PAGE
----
I Hate Leftovers: Fighting The Battle With Recycled Food … And Winning

One of my resolutions for the new year was to give up fast food. There were two big reasons for this: health (I’m trying to lose a little weight by eating less fattening stuff and more healthy stuff) and money (dining out, even on fast food, is pretty expensive).

The end result is that I’m eating at home a lot more. I’m sinking deeper into my love for cooking (I swear it, I will start a blog like The Simple Dollar for cooking someday … I’ve even done a bit of preliminary planning) by preparing some delicious meals at home for the family, and we’re enjoying marinated meats and such things almost every night.

I’ve also done the calculations and I’m saving about $5 a day for the whole family on food, merely by rejecting most of our take-out.

This leaves one big problem, though: lunch. Previously, I would eat lots of prepackaged foods at work and sometimes go out with coworkers (often eating fast food, but not always). Now that I’ve made a commitment to stop eating fast food, I am looking to change this, mostly because it is much, much cheaper to take my lunch to work than it is to go dine out.

My first thought when I think of leftovers is “Eww… they save money, but… ewww….” so the first thing I did was make a list of the things that bothered me about leftovers:

1. I just had this stuff yesterday. I don’t particularly want to have the same thing I had for dinner again the next day for lunch every single day.

2. It’s messy. I don’t usually cook sandwiches, if you know what I’m saying. I like sauces and things that aren’t … neat. Thus, transporting them back and forth to work can be a mess if I’m not careful.

3. It takes effort in the morning when I’m already busy. Usually, I’m rushing around feeding my son breakfast with one hand and shaving with the other in the morning. I don’t have time to deal with leftovers.

4. Reheated food sucks. It often becomes homogenous and bland on the second heating.

That’s a pretty negative list for someone who is trying to convert fully to the brown bag club. So, I tackled these issues one at a time.

1. I take leftovers not the next day but the day after that. This gives me a gap of four meals between a repeated meal, which means that I won’t be grumbling about having what I just had for supper the night before.

2. I use a series of meal-ready Tupperware containers. On the top of each container, I write a weekday on it. When I put the meal into Tupperware, I find the one marked for the day I intend to eat it, fill it up with a solid meal sized portion, and put it in the fridge.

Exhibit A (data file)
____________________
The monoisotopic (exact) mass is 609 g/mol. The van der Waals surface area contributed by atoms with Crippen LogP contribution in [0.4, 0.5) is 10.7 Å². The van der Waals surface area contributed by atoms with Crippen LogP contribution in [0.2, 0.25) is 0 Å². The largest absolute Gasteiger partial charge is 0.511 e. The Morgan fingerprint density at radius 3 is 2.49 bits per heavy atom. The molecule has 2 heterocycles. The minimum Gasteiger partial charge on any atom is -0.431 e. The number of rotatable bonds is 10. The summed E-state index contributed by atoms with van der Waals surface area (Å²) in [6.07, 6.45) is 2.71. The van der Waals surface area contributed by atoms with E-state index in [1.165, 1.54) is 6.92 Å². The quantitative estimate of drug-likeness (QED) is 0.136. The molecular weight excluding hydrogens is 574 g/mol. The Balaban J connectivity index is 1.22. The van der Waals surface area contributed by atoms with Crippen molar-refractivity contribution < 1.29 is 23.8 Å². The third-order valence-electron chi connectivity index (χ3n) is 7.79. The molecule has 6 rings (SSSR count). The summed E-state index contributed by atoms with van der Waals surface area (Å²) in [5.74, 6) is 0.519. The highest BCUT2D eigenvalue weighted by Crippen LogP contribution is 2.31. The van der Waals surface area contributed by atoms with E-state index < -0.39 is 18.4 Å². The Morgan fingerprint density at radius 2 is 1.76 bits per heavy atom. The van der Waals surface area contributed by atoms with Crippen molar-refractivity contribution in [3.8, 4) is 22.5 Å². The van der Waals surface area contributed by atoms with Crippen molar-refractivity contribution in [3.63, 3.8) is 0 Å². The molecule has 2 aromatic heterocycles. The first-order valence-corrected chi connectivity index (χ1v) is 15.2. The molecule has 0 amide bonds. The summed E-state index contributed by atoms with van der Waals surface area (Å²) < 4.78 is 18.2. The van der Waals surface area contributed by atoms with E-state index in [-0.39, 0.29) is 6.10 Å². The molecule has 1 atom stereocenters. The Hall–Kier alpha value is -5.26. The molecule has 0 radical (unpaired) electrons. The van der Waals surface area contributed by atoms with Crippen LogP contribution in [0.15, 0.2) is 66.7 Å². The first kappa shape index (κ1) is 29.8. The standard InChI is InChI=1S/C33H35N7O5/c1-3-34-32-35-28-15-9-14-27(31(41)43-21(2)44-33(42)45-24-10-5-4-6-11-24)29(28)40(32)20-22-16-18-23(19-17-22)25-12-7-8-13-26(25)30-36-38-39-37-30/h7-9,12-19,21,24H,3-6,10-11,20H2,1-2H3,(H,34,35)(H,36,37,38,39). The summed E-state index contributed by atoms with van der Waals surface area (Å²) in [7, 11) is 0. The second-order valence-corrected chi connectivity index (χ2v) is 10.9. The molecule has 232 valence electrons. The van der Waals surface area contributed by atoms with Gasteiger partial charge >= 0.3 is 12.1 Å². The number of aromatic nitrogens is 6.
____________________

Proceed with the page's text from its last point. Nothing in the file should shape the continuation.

3. I prepare the meals at night. Each night after dinner, I put the meals into the appropriately dated Tupperware containers and put them on the fridge, then I take my lunch bag, put the Tupperware container marked for the next day in it (along with a jar of milk and a fruit) and stick that in the fridge. The next morning, I just grab my lunch bag and run.

4. I include a “spice bag.” Whenever I use spices to prepare a meal, I put a little bit extra into a “spice bag,” a tiny Ziploc bag. I seal this up good and toss it on top of the Tupperware container before I seal it. Then, when I go to heat the meal up, I pop off the lid, dump the contents of the spice bag on top, stir them in a bit, and heat them up. Boom, suddenly the meal has recaptured some serious flavor!

These four tactics have made the cost-saving measure of taking leftovers to work much more palatable and have made me appreciate home-cooked meals all the more. Now, I can just microwave a great meal at work and spend my lunch break doing more fulfilling things than standing in line for some greasy fast food – and also enjoy the jingle of money in my pocket.

Trent Hamm

Founder of The Simple Dollar

Trent Hamm founded The Simple Dollar in 2006 after developing innovative financial strategies to get out of debt. Since then, he’s written three books (published by Simon & Schuster and Financial Times Press), contributed to Business Insider, US News & World Report, Yahoo Finance, and Lifehacker, and been featured in The New York Times, TIME, Forbes, The Guardian, and elsewhere.